Since distracted driving has become so prevalent a safety issue in New York and across the nation, law enforcement has stepped up its attempts to tamp down on the activity. For people who are accused of texting and driving or taking part in other behaviors with a device behind the wheel, being cited for a traffic violation in this category can be problematic. There can be a fine and other penalties if the driver is found to have been committing this type of traffic violation. It is critical for a driver to understand the importance of a strong defense against these charges.
In recent years, as more people have smartphones with a seemingly endless number of features, legislators have taken steps to penalize those who are violating the law against using a smartphone or other device when driving. Being cited and found guilty can result in points on the driver’s license as well as fines. While many might simply accept the penalties, this can lead to raised insurance rates and if the driver accrues enough points on his or her license, the loss of driving privileges. Defending against the allegations is imperative.
When charged with texting and driving after June 2013, a driver will have five points on his or her driver’s license. The fine for a first offense can range from $50 to $200. A third offense within 18 months will result in a fine of $450. For people who do not have full driving privileges yet – those with learner’s permits – a texting and driving citation can lead to a driver’s license suspension for 120 days. For people who drive professionally such as truck or taxi drivers, simply holding the phone can be sufficient to a presumption of using it while driving. People might think they can use their device when stopped at a red light – even this is not true.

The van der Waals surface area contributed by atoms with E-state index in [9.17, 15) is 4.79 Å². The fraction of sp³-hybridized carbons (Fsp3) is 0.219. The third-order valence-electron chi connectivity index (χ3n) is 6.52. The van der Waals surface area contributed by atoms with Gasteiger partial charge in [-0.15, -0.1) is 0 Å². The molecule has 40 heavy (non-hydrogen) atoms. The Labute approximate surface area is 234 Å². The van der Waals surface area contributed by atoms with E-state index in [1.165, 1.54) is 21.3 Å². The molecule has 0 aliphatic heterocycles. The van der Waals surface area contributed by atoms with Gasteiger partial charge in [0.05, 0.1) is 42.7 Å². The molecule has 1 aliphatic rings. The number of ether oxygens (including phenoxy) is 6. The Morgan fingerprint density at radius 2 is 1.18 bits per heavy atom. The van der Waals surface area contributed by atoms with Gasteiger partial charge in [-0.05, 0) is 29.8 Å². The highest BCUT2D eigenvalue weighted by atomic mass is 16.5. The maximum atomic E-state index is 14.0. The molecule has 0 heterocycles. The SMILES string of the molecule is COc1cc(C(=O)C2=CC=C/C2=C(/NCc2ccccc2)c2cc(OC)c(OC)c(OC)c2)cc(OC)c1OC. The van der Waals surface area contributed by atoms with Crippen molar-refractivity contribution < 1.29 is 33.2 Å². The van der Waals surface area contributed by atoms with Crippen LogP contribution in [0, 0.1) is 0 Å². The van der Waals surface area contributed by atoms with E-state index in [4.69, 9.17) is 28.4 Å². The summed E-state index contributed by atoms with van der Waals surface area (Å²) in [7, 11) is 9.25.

When cited for a traffic violation related to using a phone while driving, the defense is key. There could have been a justifiable reason for the person to be using the phone while driving. There might have been a mistake made by the officer during the traffic stop. Or there could be evidence that the driver was not texting nor reading texts at the time. Regardless, having legal assistance is the first step for a defense of distracted driving allegations or any other traffic violations.